1. Are you friends, or have you been friends, with a person from your decentered character’s background or who shares in their marginalization in a significant way?
  2. Are you writing the book or story with the desire (whether possible/advisable or not) to give it to them or someone like them with pride to say, with excitement and a little anxiety, “hey, I wrote a character for you!” with the hope of a reaction of “wow! I never see people like me in stories!”?

If the answer of either of these questions is “no”, you need to go change your book or story idea or friends circle until the answer is “yes”.


I know this is a huge statement. Let me explain.

  1. If you are not actual friends (internet friends count if you actually talk to each other — one-sided following of someone you’ve never had a private convo with does not) or family with someone you want to represent on the page, you are not close enough to the subject to EVER research it enough to be true to life if you are trying to represent a modern culture (even in a historical time). Where would you even begin to understand what’s inherently offensive, what stereotypes are exhausted, what’s untouchable, what’s not for outsiders, ever?
  2. (More important, really.) If your primary imaginal audience is a person who is just like you, your representation will not center the people you are writing about — it will Other them. We will become objects of the Othering Gaze, as you explain how weird and different from your presumed audience of Normal White(/Cis/Straight/Able) People. You will not mean to do this. But it will seep into every part of your story and word choice and plot concepts and it will hurt your readers who ARE that demographic, because we will see ourselves through your eyes, and your eyes will be fixated on Difference, and we will feel alienated and objectified.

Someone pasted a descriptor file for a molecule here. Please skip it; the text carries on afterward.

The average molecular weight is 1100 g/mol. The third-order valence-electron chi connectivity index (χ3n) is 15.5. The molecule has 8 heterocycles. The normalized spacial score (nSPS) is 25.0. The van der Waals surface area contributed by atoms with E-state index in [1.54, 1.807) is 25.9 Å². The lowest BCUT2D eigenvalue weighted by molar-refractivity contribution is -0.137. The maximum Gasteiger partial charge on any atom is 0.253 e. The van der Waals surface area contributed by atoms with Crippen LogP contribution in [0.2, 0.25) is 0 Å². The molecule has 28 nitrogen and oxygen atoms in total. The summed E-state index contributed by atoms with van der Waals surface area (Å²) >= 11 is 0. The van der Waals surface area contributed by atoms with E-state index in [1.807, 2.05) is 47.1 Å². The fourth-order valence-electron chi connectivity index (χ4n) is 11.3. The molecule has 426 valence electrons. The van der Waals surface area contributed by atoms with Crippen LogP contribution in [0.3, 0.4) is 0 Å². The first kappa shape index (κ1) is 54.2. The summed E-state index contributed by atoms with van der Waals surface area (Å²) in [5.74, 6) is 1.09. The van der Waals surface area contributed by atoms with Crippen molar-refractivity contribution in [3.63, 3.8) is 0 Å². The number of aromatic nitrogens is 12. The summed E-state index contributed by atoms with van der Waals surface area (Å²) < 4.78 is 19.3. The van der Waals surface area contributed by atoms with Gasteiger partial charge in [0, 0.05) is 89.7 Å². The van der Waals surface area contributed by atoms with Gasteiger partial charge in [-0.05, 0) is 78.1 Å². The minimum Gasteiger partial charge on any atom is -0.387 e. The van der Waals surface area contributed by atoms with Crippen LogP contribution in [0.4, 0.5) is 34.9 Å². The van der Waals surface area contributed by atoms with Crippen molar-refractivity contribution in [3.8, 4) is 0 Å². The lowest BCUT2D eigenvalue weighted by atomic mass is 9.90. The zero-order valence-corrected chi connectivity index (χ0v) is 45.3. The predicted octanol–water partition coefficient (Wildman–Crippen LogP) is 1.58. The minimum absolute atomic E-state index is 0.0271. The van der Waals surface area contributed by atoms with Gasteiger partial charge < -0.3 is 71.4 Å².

I do not write exclusively OwnVoices stories. I sometimes write characters who do not share my religion, or who are from a different part of the world than my family, or have a different disability or gender or sexuality. I often do this and give them a struggle of my own simultaneously, because writing straight up about myself is not a thing I enjoy doing (if I did, I’d write autobiography). But I write them with someone in mind: a specific reader who is from that demographic. The goal, my goal, is to theoretically give it to that reader and say “I wrote this character for you”. Not based off them or a copy of them! For them to read and see someone like them — with their sexuality, their gender, their skin color, their cultural heritage, their disability — as a good person who they can identify with or who somehow reflects their reality, who exists in MY imaginal world, a place they can see they exist in. When you are decentered constantly, you want to exist, somewhere, without something Fucking Awful happening to you like a plot-contrived reason your girlfriend has to die. In reality, you do not maybe want to give your lesbian romance to your Desi aunt who is a conservative Christian (maybe you want to give it to your bi friend dating a Desi girl you’ve met twice, instead), or don’t talk to that friend anymore for one reason or another — but the idea of your character causing them emotional distress should upset you enough to be determined to do the best you can.